There are moments in life when you know that the decision you are making will probably impact your life for a long time. The past few weeks have contained a lot of those moments for me. And it has panicked me a lot, for all of those weeks. Things are better today, though.
We’ve been trying to decide what kind of graduate school I will attend when R begins rabbinical school in the fall. We decided that we’d go the starving student route, rather than the domino route, because it seemed to make sense to us. It will be difficult financially, but I think we can manage. We’ve saved quite a bit here, so that’ll help us avoid “starving student” status for a while. Hopefully, anyway. In any case, I originally had a very clear picture of where I wanted to be, and what I needed to do to get there. Things were becoming less clear as reality kicked in.
What was the big dilemma? Mostly, it was to do with the intersection of work and family. Could a family survive with two people in high-powered careers? Could it survive if one changed their dream to accomodate family more? Was the change necessary? What if debt from school prevented us from starting a family when we wanted to? Which, in turn, prevented us from having as many children as we’d like (not that many, but maybe more than two?) A tumble of what ifs? were racing around, muddying the waters of decision.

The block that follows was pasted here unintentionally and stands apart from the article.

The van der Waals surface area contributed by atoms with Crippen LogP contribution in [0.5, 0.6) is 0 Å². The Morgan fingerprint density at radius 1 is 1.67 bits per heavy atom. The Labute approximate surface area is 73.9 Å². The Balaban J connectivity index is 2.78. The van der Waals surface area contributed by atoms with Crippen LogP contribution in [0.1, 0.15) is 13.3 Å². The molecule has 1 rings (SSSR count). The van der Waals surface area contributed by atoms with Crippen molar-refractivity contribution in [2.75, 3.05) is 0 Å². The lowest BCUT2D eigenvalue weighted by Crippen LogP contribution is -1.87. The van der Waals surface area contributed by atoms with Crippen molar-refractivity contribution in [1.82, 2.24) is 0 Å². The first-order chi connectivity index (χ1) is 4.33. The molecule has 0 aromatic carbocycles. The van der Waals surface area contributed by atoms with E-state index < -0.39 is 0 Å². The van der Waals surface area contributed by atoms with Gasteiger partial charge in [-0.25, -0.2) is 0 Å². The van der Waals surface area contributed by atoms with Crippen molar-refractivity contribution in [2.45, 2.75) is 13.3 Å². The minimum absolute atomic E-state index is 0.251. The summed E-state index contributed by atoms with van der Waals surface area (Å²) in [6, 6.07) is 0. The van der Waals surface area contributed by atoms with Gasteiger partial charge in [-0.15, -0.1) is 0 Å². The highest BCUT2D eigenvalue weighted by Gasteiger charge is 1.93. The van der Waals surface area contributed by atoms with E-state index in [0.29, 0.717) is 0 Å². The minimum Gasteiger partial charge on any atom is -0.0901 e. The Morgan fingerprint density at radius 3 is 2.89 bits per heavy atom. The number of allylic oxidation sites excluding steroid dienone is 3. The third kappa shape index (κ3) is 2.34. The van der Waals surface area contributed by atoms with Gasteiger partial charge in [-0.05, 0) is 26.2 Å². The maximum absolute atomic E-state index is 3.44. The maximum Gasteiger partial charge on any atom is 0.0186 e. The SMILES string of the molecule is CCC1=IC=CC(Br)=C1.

I pretty much had no idea what to think. I thought I might have an answer ( a less demanding program, costing less money, for a different degree). When I asked my boss for a reference, he sat me down and asked me what was going on. Having given me references previously, this was clearly a totally different thing. We talked through some of my concerns, and the only ones he couldn’t fully address were the challenges of being a woman in a demanding career (for obvious reasons). He also reminded me that, no matter what, this isn’t the only choice I’ll make. I make the choice every semester, every little while, to stay with what I’m doing or move on. It was cathartic in a way, and I wish I had talked to him sooner. Someone who had way less of a stake in things talking me through things was important. It also didn’t hurt that my program of choice offered me a significant amount of money almost the next day.